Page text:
A high level shader construction syntax – Part II
Enhanced shader syntax
As explained in A high level shader construction syntax – Part I the proposed shader syntax is an extension over SM4 and SM5. It is simple enough to be parsed with custom regex-based code.
One of the requirements I had when designing this is that vanilla HLSL shader code going through the translator should remain unchanged.
Usually a shader is a mini-pipeline with predefined steps that only vary slightly. Let’s take for instance the pixel shader that populates a GBuffer with per-pixel depth and normal. It has three distinct steps – take the depth of the pixel, take the normal of the pixel and output both. Now here comes the branching per-material, some materials might have normal maps while others might use the interpolated normals from the vertices. However the shader just has to complete these 3 steps – there is no difference how you get the normal.
Nearly all shader code can be simplified as such simple steps. So here I came up with the idea of what I called ‘polymorphics‘. They are placeholders for functions that perform a specific operation (i.e. fetch normal) and can be varied per-material.
The code for a simple GBuffer pixel shader could look like this:
The keyword ‘pixel_shader‘ is required so that the translator knows the type of function it is working on. We have two declared polymorphics – MakeDepth and GetWorldNormal with the functions (called ‘atoms‘) that can substitute them.
If the material has a normal map, after the translation process this shader looks like this:
There is much more code generated by the translator – the polymorphics have been substituted by ‘atoms’ i.e. function that perform the required task – “NormalFromMap” is an atom that fetches the normal vector from a map, “NormalFromInput” fetches it as an interpolated value from the vertices. If the material whose shader we want to create has no normal map we simply tell the translator to use “NormalFromInput” for the polymorphic “GetWorldNormal“.
All these atoms are defined elsewhere and could form an entire library. They look like this:
There are many new keywords here.The all-caps words are called ‘semantics‘, they are declared in an appropriate file and indicate the type of the placeholder name and a HLSL semantic name used in case they should be interpolated between shading stages or come as input in the vertex shader. Semantics are essentially variables that the shader translation system knows of.
A sample semantic file looks like this:
Of course if we just substitute parts of the code with snippets we’d be in trouble as different atoms require different data to work with. If we use the “NormalFromMap” atom we would need a normal map, a sampler and uv coordinates. If we use “NormalFromInput” we just need a normal vector as shader input. All functions with an input – that is atoms and the vertex/pixel shader main functions, have a ‘needs‘ clause where all semantics needed for the computation are enumerated.
The declaration/definition(they are the same) of a sample atom is as follows:
atom NORMAL_W NormalFromMap(interface context) needs NORMAL_O, UV, TBN, MAP_NORMAL, SAMPLER_POINT
‘atom’ is required to flag the function. Then the return semantic and the name of the atom. ‘interface context’ is required. Atoms are not substituted by function calls but are inlined in the shader code – to avoid name clashes with vanilla code in the shader that is not dependent upon the translation system all computed semantics (variables) are put in a special structure called ‘context‘. In the atom declaration the keyword interface is used for an eventual future use. Strictly speaking currently ‘interface context’ is not needed but makes the atom resemble a real function and reminds that all input comes from the context. After the closing brace there is an optional clause ‘needs’ after which all required semantics are enumerated.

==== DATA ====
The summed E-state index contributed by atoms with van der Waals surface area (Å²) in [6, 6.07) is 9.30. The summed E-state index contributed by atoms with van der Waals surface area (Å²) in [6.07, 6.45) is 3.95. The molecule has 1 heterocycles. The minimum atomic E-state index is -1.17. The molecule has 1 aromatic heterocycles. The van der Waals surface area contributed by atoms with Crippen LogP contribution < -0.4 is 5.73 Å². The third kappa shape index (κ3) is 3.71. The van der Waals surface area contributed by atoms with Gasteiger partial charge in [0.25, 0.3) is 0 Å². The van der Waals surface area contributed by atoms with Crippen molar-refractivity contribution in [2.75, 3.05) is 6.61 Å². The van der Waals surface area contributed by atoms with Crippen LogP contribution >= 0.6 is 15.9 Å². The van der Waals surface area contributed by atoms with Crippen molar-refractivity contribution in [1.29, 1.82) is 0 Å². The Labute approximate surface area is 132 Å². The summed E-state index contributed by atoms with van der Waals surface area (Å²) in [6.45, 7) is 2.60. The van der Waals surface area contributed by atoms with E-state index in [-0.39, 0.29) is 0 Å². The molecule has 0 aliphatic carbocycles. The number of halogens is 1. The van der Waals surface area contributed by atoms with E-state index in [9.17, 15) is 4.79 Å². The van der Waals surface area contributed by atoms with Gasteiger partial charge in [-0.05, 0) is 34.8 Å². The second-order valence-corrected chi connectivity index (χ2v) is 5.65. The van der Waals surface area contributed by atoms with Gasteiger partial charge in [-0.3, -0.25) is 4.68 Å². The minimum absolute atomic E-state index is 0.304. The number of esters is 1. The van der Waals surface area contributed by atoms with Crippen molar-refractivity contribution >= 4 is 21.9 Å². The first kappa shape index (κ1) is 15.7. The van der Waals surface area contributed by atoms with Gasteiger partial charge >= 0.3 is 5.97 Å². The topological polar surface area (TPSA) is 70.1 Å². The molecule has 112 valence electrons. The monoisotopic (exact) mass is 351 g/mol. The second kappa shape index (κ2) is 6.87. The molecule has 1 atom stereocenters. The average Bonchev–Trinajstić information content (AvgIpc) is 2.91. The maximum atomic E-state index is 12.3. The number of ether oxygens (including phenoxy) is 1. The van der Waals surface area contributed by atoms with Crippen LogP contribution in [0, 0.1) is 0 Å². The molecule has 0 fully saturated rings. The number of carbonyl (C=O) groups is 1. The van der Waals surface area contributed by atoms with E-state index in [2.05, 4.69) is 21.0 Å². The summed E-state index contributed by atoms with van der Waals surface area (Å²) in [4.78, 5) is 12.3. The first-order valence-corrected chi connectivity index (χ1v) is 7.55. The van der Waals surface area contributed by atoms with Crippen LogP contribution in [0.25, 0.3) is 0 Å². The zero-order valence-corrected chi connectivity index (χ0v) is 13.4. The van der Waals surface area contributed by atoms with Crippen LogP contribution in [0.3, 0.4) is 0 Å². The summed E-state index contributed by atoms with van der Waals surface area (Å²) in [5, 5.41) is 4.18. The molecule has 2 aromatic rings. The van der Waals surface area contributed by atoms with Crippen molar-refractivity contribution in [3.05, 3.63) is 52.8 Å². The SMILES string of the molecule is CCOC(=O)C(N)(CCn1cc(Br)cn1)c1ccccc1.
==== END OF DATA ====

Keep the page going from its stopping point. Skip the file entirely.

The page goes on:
Sometimes the needed semantics are straightforward to procure – for instance if a normal map is required the system should simply declare a texture variable before the shader main code. However some computations are much more convolved – like computing the TBN matrix. Here comes the third type of resources needed in the translation process – ‘combinators‘.
When the translator encounters needed semantics it first checks if they are not already computed before and are not in the context (I remind you that all data is saved in the context). If it’s a new semantic it checks all combinators for one that can calculate it. Combinators as atoms are functions – their declarations are almost the same as the ones of atoms:
The only difference is the keyword ‘combinator’ instead of ‘atom’. They encapsulate code to compute a complicated semantic from more simple ones.
If no combinatoris found for a needed semantic it is assumed that it comes as an interpolant or vertex shader input. Needed semantic searches are always conducted so combinators can depend on other combinators.
To recap, the building blocks of the shader translation process are:
While it might seem complicated at first, the system simplifies the shader authoring a lot. The shaders themselves become much more readable with no branches in their logic per-material type – so no #ifdef. An atom and combinatorlibrary is trivial to build after writing some shaders – later on operations get reused. The translation process guarantees that only needed data is computed, interpolated or required as vertex input. The ‘context’ structure used to hold the data incurs no performance penalty as it is easily handled by the HLSL compiler. For convenience expanded atoms and combinators are flagged with comments in the outputted HLSL code and enclosed in scopes to avoid name clashes between local variables.
In the next post I’ll explain some compile-time conditions supported by the translator as well as how the translation process works.
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